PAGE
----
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Author Topic: Laser technology  (Read 8816 times)

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Offline Kevin

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Laser technology
« on: August 24, 2001, 08:03:17 PM »
I`m thinking about getting  a small laser light for getting that first cut on the log with the band mill.
It would take the guess work out of where the blade will be when cutting the outside slabs on logs that aren`t true.
How do you folks handle this, just eyeball it?

Offline Tom

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Re: Laser technology
« Reply #1 on: August 24, 2001, 09:44:37 PM »


I eyeball it.

Don't buy anything until you have run the mill.  you will be amazed at how easy it is to read the level of the log.  

You will find things on the mill to sight down.  The blade makes a good sight.  the clamp or dogs make good sights.

It is a lot like using the sights on a chainsaw.  Take your time and it will come to you.

There is a lot of pride to be gleened from entering and exiting the log at the correct spot.  It is especially special when someone with no experience sees you do it and you say, "oh, it's nothing, just takes a little experience to develop the eye".

Unil you learn or if you want to be really accurate, put the blade at the entry point and read the scale then raise the blade over the log and lower it at the tail to the exit point.  The scale will tell you which end of the log to raise or lower.

You will be amazed at how little time it will take you to develop an eye.
extinct

Offline Kevin

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Re: Laser technology
« Reply #2 on: August 25, 2001, 05:43:01 AM »
Ok Tom, thanks.
I`m head`n for the green room again, talk to you in a couple of days.

Offline Ron Wenrich

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Re: Laser technology
« Reply #3 on: August 25, 2001, 07:12:07 AM »
I've done it both ways on a circle mill.  Even run a vertical edger without lasers.  But, I'm not sitting on top of the log either.

Lasers have some drawbacks.  They will cost about $1000, minimum.  Dust can be a problem.  If you have too much background light, they don't work too well.  

I'd stick to the old fashioned way of eyeballing.  You'll be surprised how good you get.
Never under estimate the power of stupid people in large groups.

Offline Jeff

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Re: Laser technology
« Reply #4 on: August 25, 2001, 07:31:38 AM »
Ditto
(Pre-Laser Days)
On my vertical edger  I have 3 blades. The bottom two adjust to variable widths while the top and middle are fixed at 3.5 inches. When I open a face on the log, I have to determine the width of the face, then determine where I will set my verticals at. I can not see them, so this is all by judgement.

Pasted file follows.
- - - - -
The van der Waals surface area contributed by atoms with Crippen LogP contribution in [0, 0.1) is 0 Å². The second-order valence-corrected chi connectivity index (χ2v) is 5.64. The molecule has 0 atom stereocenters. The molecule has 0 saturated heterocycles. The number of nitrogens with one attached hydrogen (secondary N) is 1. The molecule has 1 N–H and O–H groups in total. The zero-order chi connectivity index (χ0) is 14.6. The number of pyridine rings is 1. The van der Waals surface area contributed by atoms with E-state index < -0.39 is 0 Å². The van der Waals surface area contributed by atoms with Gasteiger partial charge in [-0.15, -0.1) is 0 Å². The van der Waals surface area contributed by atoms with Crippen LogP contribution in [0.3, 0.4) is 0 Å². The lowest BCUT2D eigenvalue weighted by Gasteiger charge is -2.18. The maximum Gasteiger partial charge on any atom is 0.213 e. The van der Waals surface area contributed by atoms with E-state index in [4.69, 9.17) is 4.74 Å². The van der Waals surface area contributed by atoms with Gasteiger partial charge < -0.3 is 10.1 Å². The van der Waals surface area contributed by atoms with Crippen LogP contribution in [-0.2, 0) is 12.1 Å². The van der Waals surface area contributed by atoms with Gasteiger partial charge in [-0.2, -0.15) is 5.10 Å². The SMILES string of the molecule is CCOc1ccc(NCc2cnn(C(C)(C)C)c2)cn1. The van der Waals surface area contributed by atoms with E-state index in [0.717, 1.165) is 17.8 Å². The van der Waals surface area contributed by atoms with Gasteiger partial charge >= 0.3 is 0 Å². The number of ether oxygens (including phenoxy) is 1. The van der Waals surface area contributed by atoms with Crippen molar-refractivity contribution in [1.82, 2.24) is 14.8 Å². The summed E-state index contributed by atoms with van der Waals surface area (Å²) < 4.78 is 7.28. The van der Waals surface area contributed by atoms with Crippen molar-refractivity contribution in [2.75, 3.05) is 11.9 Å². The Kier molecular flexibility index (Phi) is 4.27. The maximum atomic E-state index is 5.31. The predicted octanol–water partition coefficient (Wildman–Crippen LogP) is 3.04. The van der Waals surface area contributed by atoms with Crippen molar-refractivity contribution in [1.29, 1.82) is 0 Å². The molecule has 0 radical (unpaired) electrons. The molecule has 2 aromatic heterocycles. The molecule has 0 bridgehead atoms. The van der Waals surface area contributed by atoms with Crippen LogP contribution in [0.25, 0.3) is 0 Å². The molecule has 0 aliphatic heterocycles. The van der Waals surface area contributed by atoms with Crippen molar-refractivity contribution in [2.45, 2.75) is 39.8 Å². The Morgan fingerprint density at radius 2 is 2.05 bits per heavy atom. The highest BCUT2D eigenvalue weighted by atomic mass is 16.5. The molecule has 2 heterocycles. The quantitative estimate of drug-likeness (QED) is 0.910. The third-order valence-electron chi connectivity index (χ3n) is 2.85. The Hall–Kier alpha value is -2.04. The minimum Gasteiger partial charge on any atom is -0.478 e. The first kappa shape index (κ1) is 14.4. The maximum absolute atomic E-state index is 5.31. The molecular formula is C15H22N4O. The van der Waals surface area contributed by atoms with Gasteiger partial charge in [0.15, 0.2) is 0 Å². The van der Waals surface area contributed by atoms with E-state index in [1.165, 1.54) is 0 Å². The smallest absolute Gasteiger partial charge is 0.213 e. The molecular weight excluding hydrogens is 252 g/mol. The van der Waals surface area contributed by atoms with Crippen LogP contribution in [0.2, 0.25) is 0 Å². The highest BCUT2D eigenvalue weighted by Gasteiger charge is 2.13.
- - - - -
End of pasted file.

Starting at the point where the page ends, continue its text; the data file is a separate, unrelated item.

I first had to estimate the distance from the bunk to the bottom edge of the open face and set a blade there. then determine the width of the face and set the middle blade at the top edge. All of this is done on the fly, no stopping to study and contemplate.  I go so I would never miss.

Even sitting back in a booth, it is surprising how fine you can tune your judging and eyeball skills. It takes a little time, but it happens.

We now use lasers, and when one goes out, I have trouble, because I have lost that instinctive ability of judgement.

Of course I consider putting lasers on a lil ole bandmill like putting  cruise control on a unicycle ;)
Just call me the midget doctor.
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Ezekiel 22:30

yooper

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Re: Laser technology
« Reply #5 on: August 29, 2001, 04:44:39 PM »
I was recently digging through an old issue of Sawmill and woodlot (Feb/March 2001) and came across an ad for
mini lasers specifically designed for saws. I visited the website listed in the ad, they list all the models they offer
but no prices. I also eyeball my cuts, but if a laser could be had for a couple of hundred dollars, I would consider it.

www.cemarelectro.ca

When I previewed my post I noticed the forum turned my typed website into an actual link, pretty cool stuff.

yooper

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Re: Laser technology
« Reply #6 on: August 29, 2001, 04:55:24 PM »
I can see I don't have a very good handle on the preview button. I didn't hit the post button on the last three messages,
but they posted anyway. How do I back out of preview without posting?

Offline Jeff

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Re: Laser technology
« Reply #7 on: August 29, 2001, 05:41:48 PM »
Yooper, you just found a bug.  I don't have a clue why this is skipping preview. But for now, just go back and hit your modify post button. and you can change what you don't like. (I have to do that seems like every post!)


They probably did not list price because it would scare people. I know our lasers cost upwards of 4000 dollars including the hardware to mount them. But lucky us, we got some sort of grant a few years ago that payed for it!
Just call me the midget doctor.
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Ezekiel 22:30

Offline Bibbyman

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Re: Laser technology
« Reply #8 on: August 29, 2001, 05:45:43 PM »
Well, Yooper,  

I had the same problem with preview and double posted the other night.:o  I just thought I was the only one with 10 thumbs!  :'(

(Or maybe I didn't have the right combination of Smileys?) :D
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Offline Jeff

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Re: Laser technology